Making a New House a Safe Home

Photo courtesy of Ben Hendricks

Photo courtesy of Ben Hendricks

Buying and selling a home used to be easy. Sure, you had to make sure it was clean and presentable, but in the period prior to the late ’80s and early ’90s, there was not the seemingly constant deluge of interior design and home improvement media that covers the Internet and television today. As a result, the home-selling process was simpler because knowledge wasn’t readily available. Now, people know better. More accurately, they know what they don’t know.

Enter the home inspection. A home inspection is a thorough examination of the condition of a home, usually made before selling or buying. If you think you’ve found the home of your dreams, it’s probably best to get an inspection, or that dream may end up costing you a fortune down the road due to unforeseen major repairs.

“I was a contractor both as a hobby and as a profession for 20 years,” says Ben Hendricks of ABI Home Inspection Services, a highly rated example of several home inspection businesses in Louisville. “Back in 2008, I needed a change of scenery, and the home inspection industry seemed like a good fit for a guy who’s been tearing apart and fixing houses for two-thirds of his life.”

 Ben Hendricks. Photo courtesy of Ben Hendricks

Ben Hendricks. Photo courtesy of Ben Hendricks

Finding a reliable home inspector is tricky, but Hendricks urges prospective buyers to do their homework. “Most people have no real life experience to form an opinion on. You may buy two or three houses in a lifetime, with years in between, so it’s impossible to know a good inspector from a bad one,” attests Hendricks, claiming that the difference can cost you thousands in missed repairs.

The state of Kentucky requires that home inspectors pass a test and obtain a license in order to operate. All inspectors are also required to have liability insurance “in case your ladder falls through a window or something,” laughs Hendricks. However, Kentucky does not require inspectors to carry errors and omissions insurance (E&O), which is supposed to cover the inspector if they miss something. “Unfortunately, what this means is that we get a lot of inspectors who I’m sure mean well, but really have no clue what they are doing,” explains Hendricks. “Most inspectors do not have E&O coverage, one reason being that it’s quite expensive. The extent of the inspector’s error determines what might occur in a situation. Lawsuits happen.”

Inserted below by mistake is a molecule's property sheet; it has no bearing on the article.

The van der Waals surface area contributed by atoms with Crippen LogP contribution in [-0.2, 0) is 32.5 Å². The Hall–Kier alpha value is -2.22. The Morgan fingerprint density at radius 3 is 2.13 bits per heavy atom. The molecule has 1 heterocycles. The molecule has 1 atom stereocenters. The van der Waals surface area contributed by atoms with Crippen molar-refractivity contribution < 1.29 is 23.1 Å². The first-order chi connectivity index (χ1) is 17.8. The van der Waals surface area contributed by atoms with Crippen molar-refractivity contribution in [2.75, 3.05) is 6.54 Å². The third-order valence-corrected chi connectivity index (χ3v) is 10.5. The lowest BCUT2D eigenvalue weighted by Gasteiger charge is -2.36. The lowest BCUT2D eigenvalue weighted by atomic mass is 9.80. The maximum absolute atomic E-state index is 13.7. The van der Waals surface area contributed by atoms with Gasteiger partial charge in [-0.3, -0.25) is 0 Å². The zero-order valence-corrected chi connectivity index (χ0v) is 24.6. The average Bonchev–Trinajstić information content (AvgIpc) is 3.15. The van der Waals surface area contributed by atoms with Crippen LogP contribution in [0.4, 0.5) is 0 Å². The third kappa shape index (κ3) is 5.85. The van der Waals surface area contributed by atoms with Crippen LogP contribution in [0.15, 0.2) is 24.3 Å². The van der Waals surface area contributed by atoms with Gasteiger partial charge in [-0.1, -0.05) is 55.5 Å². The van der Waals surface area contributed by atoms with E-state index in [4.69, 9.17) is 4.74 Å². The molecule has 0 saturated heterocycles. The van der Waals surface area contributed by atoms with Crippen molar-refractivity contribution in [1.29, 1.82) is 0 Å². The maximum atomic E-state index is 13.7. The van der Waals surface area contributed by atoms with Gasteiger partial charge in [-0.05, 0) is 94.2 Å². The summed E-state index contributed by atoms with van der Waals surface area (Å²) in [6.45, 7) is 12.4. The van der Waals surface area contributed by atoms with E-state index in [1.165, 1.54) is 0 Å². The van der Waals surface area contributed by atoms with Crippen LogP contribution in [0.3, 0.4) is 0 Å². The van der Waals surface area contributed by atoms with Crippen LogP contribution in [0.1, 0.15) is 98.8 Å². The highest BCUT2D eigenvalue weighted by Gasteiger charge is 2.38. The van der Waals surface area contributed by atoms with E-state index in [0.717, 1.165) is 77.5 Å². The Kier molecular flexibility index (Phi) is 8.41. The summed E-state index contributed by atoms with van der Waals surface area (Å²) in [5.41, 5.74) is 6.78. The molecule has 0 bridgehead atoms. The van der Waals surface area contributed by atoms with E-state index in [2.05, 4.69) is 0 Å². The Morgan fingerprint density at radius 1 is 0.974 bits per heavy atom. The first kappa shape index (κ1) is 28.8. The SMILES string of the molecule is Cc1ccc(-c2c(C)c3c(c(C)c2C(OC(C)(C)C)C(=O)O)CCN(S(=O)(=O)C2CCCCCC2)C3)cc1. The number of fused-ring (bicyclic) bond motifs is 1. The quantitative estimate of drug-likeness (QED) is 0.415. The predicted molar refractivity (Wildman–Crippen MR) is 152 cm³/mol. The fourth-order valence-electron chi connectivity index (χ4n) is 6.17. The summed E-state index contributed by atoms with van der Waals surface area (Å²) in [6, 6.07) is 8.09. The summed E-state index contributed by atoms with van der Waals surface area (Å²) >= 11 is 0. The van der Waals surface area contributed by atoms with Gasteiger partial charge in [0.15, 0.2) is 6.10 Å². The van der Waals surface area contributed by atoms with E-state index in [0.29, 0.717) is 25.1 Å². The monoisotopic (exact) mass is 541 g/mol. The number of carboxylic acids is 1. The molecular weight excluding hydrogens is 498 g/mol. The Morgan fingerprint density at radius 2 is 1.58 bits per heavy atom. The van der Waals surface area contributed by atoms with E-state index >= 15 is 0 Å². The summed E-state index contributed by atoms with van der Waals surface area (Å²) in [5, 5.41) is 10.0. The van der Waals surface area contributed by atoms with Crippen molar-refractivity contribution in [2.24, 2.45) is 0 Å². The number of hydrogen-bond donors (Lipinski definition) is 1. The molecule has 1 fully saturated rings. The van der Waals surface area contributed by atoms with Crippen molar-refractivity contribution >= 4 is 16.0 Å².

And that experience is exactly what you need. Each and every home is unique, and so are its problems. According to Hendricks, homes with crawlspaces tend to have issues under them. A small drip leak that goes unchecked for 20 years turns into a big problem. Old houses usually have old rotting plumbing and antiquated wiring. Newer homes have poor flashing jobs, lots of water damage and poor craftsmanship. Nothing is routine.

“That’s the beauty of this gig,” Hendricks enthuses. “Sure, I get tired of opening and closing windows and I can only plug my outlet tester in so many times before I want to scream, but then I see it: that slight waviness to the drywall near the fireplace. It’s at that moment that I start to process what I’m looking at and try to figure out what could cause such a deviation in the wall. I end up doing that a hundred times in every house. By the time my four-plus-hour inspection is over, I’m wiped out mentally. I geek-out about this stuff, so I’m really passionate about it. At least once a week, I’ll get the question, ‘You really love your job, don’t you?’ Yes, I do.”

And that’s exactly what a prospective homebuyer needs – someone with passion. Strong social skills are also, unexpectedly, important for a home inspector to have. “I’m really good at being able to read my client to know how much I need to explain things. I can keep it technical for my engineer-type folks, or I can break it down into layman’s terms for the first-time buyers who haven’t got a clue what they are getting into.”

With all that being said, the purpose of a quality home inspection is to provide clients with as much information as possible so that they can make a well-informed decision, and Ben Hendricks knows that his clients are his bread and butter. “It’s against the law in Kentucky for any home inspector to repair anything for compensation within 12 months of the inspection date. This safeguard is to keep dishonest inspectors from inventing problems and creating work for themselves as contractors. I think it’s a good rule. As for suggesting a contractor, if I know of a top-notch person in a particular industry, I don’t have a problem giving out a name. I’d rather share my knowledge than throw my client to the wolves.” With ABI Home Inspection Services, that’s exactly what you’ll get: a quality inspection that puts the clients first. VT